Across the nation, animal organizations are concerned about a wave of surrenders as people return to work, but evidence has not been seen up to this point in Baltimore County.

The Baltimore County Humane Society has seen only a slight uptick since last March, when the pandemic began, according to the animal rescue’s records. At the end of March 2020, BCHS took in 39 surrenders. At the end of this month, 42 rescues. The humane society takes in most small animals, primarily dogs, cats and rabbits.

Katie Dixon, director at BCHS, said that the rescue saw an increase in adoptions when the pandemic began. The staff expected the opposite, she said, but they instead found that they couldn’t keep up with demand.

“Animals, their length of stay was just so short,” Dixon said. “We were able to stay consistent.

“Last year, we didn’t do as many adoptions as we did in 2019, but I think we were pleasantly surprised with how consistent adoptions were throughout the entire year.”

Baltimore County residents visited the shelter for various animals, Dixon said, but the most one most consistently adopted was the cat. BCHS saw more cat adoptions than anticipated throughout the year, she added.

“We saw less of a kitten season last year,” Dixon said. “Usually, during the springtime is when we’ll start to see a lot of litters and adolescents.

“Our shelter didn’t see as many of those adolescents coming in, but there has been a strong interest in adult cats, which is really, really nice to see.”

Organizations are at capacity, making fostering an option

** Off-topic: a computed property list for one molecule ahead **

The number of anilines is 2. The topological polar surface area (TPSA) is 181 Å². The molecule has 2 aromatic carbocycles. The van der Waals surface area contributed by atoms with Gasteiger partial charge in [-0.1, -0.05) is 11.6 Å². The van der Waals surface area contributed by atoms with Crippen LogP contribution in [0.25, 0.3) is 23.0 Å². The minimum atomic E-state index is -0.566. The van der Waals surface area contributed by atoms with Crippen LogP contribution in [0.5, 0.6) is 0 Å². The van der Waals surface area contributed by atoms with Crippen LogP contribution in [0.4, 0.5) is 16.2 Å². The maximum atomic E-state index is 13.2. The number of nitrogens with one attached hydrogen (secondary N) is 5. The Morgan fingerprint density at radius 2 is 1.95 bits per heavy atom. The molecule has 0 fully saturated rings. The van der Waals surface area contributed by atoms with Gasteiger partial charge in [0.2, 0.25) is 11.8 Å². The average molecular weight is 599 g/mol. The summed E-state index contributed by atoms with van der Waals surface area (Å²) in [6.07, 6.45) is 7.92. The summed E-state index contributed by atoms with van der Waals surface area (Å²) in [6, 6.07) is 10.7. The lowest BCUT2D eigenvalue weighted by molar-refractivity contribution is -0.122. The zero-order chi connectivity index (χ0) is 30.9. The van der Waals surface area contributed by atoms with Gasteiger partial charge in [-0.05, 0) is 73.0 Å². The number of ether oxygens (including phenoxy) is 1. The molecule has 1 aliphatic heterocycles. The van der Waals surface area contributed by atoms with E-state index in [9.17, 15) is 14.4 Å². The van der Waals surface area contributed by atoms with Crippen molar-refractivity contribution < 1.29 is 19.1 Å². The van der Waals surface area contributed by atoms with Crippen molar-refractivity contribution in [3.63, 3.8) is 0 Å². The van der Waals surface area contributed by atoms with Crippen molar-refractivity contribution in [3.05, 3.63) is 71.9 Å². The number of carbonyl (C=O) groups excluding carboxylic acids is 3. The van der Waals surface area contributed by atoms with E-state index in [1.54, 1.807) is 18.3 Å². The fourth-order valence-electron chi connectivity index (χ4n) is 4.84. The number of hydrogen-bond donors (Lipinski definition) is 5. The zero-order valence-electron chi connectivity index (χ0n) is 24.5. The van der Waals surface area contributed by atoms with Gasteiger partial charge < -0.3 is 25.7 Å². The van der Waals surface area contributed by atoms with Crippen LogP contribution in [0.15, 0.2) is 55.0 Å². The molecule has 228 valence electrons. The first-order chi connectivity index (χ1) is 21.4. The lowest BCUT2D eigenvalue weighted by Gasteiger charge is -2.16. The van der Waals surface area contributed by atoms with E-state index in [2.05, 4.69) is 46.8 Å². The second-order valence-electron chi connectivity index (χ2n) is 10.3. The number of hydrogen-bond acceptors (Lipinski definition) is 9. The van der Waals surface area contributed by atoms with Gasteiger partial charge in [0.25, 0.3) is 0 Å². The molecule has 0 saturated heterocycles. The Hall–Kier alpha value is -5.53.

While BCHS has managed to keep adoptions and surrenders at a consistent flow, other organizations have not been so lucky. Michelle Dobbs, a Sparrows Point resident who volunteers with the Mid-Atlantic Border Collie Rescue, a haven for border collies that have been abandoned, discarded or neglected.

Dobbs has worked in the veterinary industry for more than two decades. She currently works as a veterinary pharmaceutical drug representative. Like many people, she began working from home, and used the extra time added by her new reality to foster animals. She has helped young puppies experience a loving home before being adopted by their new families.

“Since I was home the [MABCR] director had a couple of special needs [cases],” Dobbs said. “One puppy was thrown in a dumpster at five weeks old, and I had a puppy that was four months old.

“Puppies are called ‘singletons’ when they’re raised alone. They could have socialization issues. They’re taken from their mother too soon, for one thing, and then they’re not raised with their litter. They could have socialization and behavior problems.”

Dobbs said the ideal situation is to find a foster home for abandoned puppies for this reason. On top of that, they’re immune systems are weak. Dobbs said she has dogs of her own, at various stages of life, creating an ideal situation for a foster pup. Along with that, her dogs don’t care when she brings another dog home, she said.

Dobbs said that MABCR’s adoption services became much busier when the pandemic started. More people at home meant more people wanted to get a dog, she said.

“It’s a double-edged sword,” Dobbs said. “They were home, and they had the time and attention.”

Dobbs told the Eagle that MABCR’s dog rescue is currently at capacity, with staff members and volunteers bracing for what she described as teeth-clenching. People are returning to work, meaning that their loyal pets who got used to seeing them at home every day are now experiencing things like separation anxiety.

“My fear is that things are going to get worse in about a year,” Dobbs said. “People have now adopted dogs who are acclimated to their owners and their families being home all day.

“They’re going to have to transition. If you got a puppy during the pandemic and you didn’t crate train it and it’s now a year old … you can do it, but it’s going to be a lot rougher.”

Dobbs said her own dogs maintained their schedules even though she worked from home. When it would have been time for her to leave home to commute to her job, she still kept her pets in their kennels until it was time for her to return home. Her dogs are older, she said, but she does not want to put them through a similar experience.